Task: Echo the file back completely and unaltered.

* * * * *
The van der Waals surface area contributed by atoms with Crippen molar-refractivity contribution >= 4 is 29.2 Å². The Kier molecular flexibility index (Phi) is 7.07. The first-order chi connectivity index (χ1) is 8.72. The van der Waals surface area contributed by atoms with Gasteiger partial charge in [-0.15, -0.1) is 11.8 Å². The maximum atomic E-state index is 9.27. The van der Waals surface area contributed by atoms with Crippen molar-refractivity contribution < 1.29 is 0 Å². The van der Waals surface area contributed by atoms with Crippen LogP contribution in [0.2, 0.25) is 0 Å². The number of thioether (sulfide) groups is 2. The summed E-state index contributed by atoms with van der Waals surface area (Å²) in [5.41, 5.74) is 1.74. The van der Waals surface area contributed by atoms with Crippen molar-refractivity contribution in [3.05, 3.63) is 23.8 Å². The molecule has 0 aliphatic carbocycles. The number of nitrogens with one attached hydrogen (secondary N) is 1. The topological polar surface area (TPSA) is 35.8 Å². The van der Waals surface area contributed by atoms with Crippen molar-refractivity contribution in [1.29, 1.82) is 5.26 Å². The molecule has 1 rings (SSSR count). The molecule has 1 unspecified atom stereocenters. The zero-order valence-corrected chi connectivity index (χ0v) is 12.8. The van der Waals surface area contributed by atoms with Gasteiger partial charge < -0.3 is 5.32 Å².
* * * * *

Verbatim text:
The van der Waals surface area contributed by atoms with Crippen molar-refractivity contribution >= 4 is 29.2 Å². The Kier molecular flexibility index (Phi) is 7.07. The first-order chi connectivity index (χ1) is 8.72. The van der Waals surface area contributed by atoms with Gasteiger partial charge in [-0.15, -0.1) is 11.8 Å². The maximum atomic E-state index is 9.27. The van der Waals surface area contributed by atoms with Crippen molar-refractivity contribution < 1.29 is 0 Å². The van der Waals surface area contributed by atoms with Crippen LogP contribution in [0.2, 0.25) is 0 Å². The number of thioether (sulfide) groups is 2. The summed E-state index contributed by atoms with van der Waals surface area (Å²) in [5.41, 5.74) is 1.74. The van der Waals surface area contributed by atoms with Crippen molar-refractivity contribution in [3.05, 3.63) is 23.8 Å². The molecule has 0 aliphatic carbocycles. The number of nitrogens with one attached hydrogen (secondary N) is 1. The topological polar surface area (TPSA) is 35.8 Å². The van der Waals surface area contributed by atoms with Crippen molar-refractivity contribution in [1.29, 1.82) is 5.26 Å². The molecule has 1 rings (SSSR count). The molecule has 1 unspecified atom stereocenters. The zero-order valence-corrected chi connectivity index (χ0v) is 12.8. The van der Waals surface area contributed by atoms with Gasteiger partial charge < -0.3 is 5.32 Å².